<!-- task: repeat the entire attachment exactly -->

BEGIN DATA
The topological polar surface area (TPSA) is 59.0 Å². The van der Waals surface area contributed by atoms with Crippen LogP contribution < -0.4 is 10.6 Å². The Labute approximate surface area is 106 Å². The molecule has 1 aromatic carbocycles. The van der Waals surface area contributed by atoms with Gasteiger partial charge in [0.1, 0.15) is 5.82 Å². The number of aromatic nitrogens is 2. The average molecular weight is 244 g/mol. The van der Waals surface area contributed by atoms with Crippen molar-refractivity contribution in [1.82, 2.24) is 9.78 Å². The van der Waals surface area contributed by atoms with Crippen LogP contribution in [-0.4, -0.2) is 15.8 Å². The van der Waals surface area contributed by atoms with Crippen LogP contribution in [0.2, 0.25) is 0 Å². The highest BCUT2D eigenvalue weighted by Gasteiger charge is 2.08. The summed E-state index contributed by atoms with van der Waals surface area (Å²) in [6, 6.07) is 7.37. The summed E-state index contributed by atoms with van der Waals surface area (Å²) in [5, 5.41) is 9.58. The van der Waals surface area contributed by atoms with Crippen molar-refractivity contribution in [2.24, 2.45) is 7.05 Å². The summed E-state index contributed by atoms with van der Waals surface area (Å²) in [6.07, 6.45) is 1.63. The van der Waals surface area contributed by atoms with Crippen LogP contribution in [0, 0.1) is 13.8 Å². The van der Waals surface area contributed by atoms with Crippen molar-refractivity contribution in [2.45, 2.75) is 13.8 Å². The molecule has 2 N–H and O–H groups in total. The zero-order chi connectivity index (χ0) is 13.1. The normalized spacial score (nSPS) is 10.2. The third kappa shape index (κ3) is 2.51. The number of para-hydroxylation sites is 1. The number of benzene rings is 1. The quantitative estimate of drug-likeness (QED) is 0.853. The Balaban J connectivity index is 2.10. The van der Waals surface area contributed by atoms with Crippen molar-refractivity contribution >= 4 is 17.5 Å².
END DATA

The topological polar surface area (TPSA) is 59.0 Å². The van der Waals surface area contributed by atoms with Crippen LogP contribution < -0.4 is 10.6 Å². The Labute approximate surface area is 106 Å². The molecule has 1 aromatic carbocycles. The van der Waals surface area contributed by atoms with Gasteiger partial charge in [0.1, 0.15) is 5.82 Å². The number of aromatic nitrogens is 2. The average molecular weight is 244 g/mol. The van der Waals surface area contributed by atoms with Crippen molar-refractivity contribution in [1.82, 2.24) is 9.78 Å². The van der Waals surface area contributed by atoms with Crippen LogP contribution in [-0.4, -0.2) is 15.8 Å². The van der Waals surface area contributed by atoms with Crippen LogP contribution in [0.2, 0.25) is 0 Å². The highest BCUT2D eigenvalue weighted by Gasteiger charge is 2.08. The summed E-state index contributed by atoms with van der Waals surface area (Å²) in [6, 6.07) is 7.37. The summed E-state index contributed by atoms with van der Waals surface area (Å²) in [5, 5.41) is 9.58. The van der Waals surface area contributed by atoms with Crippen molar-refractivity contribution in [2.24, 2.45) is 7.05 Å². The summed E-state index contributed by atoms with van der Waals surface area (Å²) in [6.07, 6.45) is 1.63. The van der Waals surface area contributed by atoms with Crippen LogP contribution in [0, 0.1) is 13.8 Å². The van der Waals surface area contributed by atoms with Crippen molar-refractivity contribution in [2.45, 2.75) is 13.8 Å². The molecule has 2 N–H and O–H groups in total. The zero-order chi connectivity index (χ0) is 13.1. The normalized spacial score (nSPS) is 10.2. The third kappa shape index (κ3) is 2.51. The number of para-hydroxylation sites is 1. The number of benzene rings is 1. The quantitative estimate of drug-likeness (QED) is 0.853. The Balaban J connectivity index is 2.10. The van der Waals surface area contributed by atoms with Crippen molar-refractivity contribution >= 4 is 17.5 Å².